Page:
Hemolytic Uremic Syndrome in Emergency Medicine Clinical Presentation

Updated: Jun 24, 2021
  • Author: Audrey J Tan, DO; Chief Editor: Steven C Dronen, MD, FAAEM  more...
  • Print
Presentation

History

The presentation in patients with hemolytic uremic syndrome (HUS) may vary with the etiology. Typical HUS (ie, Shiga toxin–related) presents as follows:

  • Recent history may include such risk factors as eating rare hamburger, a trip to a petting zoo, or contact with persons with diarrhea
  • Diarrhea, which becomes hemorrhagic in 70% of cases, usually within 1-2 days
  • Vomiting, in 30-60% of cases
  • Fever, in 5-20% of cases
  • After 4-6 days, sudden onset of the clinical manifestations of HUS: pallor and shortness of breath from hemolytic anemia, and reduced or absent urine output due to acute kidney injury
  • Neurologic symptoms in 33% of patients (eg, irritability, seizures, or altered mental status)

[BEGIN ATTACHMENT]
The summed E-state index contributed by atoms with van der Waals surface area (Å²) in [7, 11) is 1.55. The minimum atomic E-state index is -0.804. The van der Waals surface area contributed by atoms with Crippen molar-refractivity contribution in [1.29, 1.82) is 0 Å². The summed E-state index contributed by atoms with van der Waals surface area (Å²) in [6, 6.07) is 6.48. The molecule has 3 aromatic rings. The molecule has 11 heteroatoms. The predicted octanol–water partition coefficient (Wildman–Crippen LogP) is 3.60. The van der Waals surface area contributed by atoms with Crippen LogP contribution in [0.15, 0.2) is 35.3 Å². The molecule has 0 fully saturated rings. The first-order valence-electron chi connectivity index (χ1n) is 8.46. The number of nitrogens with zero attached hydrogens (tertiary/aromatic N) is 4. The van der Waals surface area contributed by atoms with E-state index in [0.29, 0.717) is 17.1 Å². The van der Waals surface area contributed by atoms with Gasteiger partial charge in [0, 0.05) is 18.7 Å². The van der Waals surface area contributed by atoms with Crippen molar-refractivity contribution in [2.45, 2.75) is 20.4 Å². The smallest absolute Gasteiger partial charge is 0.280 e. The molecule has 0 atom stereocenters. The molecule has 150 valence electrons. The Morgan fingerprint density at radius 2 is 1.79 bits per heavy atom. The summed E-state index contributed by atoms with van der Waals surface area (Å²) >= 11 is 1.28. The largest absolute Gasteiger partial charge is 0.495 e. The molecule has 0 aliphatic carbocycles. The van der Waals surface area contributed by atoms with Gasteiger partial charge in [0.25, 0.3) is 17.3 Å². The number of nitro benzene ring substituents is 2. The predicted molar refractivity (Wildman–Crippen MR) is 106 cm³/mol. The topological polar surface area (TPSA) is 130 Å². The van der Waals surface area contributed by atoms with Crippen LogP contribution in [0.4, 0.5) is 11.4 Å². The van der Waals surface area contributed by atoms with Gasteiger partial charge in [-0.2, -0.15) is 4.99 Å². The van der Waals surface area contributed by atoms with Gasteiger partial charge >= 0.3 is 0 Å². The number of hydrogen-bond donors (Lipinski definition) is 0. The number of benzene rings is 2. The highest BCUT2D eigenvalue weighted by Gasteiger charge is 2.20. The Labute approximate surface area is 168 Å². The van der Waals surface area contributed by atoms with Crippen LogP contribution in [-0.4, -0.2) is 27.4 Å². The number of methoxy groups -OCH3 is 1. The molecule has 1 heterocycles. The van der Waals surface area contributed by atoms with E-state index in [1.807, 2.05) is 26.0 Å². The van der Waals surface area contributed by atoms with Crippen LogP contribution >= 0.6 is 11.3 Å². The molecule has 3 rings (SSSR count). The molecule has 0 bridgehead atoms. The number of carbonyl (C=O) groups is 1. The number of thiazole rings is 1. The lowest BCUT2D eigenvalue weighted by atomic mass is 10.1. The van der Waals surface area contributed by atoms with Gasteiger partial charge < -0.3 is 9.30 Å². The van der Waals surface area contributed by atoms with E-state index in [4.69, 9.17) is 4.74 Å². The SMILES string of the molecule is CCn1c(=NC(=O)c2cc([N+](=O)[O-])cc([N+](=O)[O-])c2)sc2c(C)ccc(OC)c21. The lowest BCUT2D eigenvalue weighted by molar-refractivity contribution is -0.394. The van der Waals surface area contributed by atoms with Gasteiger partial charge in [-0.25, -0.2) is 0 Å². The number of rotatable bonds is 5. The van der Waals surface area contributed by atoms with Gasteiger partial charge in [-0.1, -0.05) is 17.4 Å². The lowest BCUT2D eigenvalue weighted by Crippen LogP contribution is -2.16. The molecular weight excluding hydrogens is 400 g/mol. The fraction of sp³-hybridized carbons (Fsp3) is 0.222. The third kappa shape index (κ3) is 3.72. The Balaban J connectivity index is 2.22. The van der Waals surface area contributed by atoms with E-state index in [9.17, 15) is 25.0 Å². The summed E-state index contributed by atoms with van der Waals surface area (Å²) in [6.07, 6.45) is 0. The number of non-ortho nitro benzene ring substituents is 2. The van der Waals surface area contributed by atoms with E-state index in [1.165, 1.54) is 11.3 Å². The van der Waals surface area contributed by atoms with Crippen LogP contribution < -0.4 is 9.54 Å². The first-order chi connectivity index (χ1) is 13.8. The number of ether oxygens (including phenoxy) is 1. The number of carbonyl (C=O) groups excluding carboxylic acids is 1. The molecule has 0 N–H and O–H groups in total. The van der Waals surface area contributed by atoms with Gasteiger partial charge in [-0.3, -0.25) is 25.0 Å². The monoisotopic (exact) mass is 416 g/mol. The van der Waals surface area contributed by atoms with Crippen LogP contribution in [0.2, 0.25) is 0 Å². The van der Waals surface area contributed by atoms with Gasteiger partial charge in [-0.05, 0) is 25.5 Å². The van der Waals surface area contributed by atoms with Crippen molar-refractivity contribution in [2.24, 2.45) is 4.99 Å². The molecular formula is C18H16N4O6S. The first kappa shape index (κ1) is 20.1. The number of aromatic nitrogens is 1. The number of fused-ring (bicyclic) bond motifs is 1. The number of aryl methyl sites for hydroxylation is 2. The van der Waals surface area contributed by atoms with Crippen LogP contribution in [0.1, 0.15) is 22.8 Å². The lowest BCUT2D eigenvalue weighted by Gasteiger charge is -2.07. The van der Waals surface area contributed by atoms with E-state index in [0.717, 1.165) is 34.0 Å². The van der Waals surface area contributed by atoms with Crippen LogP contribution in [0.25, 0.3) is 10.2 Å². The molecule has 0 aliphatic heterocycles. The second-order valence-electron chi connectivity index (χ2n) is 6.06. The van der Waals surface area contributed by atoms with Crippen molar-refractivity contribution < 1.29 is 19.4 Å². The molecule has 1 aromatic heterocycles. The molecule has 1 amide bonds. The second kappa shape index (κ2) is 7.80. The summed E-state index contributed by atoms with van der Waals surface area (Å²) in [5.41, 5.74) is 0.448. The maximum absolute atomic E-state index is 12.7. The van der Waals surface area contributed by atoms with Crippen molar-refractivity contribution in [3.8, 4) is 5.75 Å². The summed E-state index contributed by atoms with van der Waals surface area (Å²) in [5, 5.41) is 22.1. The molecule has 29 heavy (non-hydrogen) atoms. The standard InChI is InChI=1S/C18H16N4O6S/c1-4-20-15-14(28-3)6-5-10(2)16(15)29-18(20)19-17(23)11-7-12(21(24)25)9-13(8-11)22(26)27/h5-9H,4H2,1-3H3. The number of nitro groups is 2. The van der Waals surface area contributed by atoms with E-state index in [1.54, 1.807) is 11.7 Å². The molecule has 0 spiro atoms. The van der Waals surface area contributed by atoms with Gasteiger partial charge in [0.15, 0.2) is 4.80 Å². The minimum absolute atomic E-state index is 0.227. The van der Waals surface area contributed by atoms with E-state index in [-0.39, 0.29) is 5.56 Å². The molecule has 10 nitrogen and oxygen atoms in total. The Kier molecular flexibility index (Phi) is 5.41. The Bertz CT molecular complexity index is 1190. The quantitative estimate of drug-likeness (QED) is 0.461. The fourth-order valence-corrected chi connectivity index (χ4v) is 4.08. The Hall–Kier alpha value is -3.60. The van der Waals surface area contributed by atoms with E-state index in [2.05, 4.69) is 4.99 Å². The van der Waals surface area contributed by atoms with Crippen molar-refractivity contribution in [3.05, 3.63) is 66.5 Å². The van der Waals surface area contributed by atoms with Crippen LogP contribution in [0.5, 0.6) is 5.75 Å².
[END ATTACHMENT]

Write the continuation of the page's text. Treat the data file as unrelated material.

• Diarrhea may improve as the other HUS signs and symptoms begin 

Atypical HUS does not typically begin with a gastrointestinal (GI) illness. Patients with pneumococcal HUS may have had a recent respiratory illness. Clinical manifestations of atypical HUS are similar to those of typical HUS, although neurologic involvement is more common.

Next:

Physical Examination

Findings in patients with hemolytic uremic syndrome reflect those of the inciting prodromal illness and the end organ in which thrombogenesis is occurring, as follows:

  • Gastrointestinal: GI bleeding is often noted. GI involvement may lead to symptoms of an acute abdomen, with occasional peritonitis.
  • Cardiac involvement may lead to congestive heart failure (CHF) and arrhythmias.
  • Microinfarcts in the pancreas may cause pancreatitis or rarely, insulin-dependent diabetes mellitus.
  • Ocular involvement may lead to retinal or vitreous hemorrhages.
  • Hypertension and oliguria are typical findings consistent with renal compromise.
Previous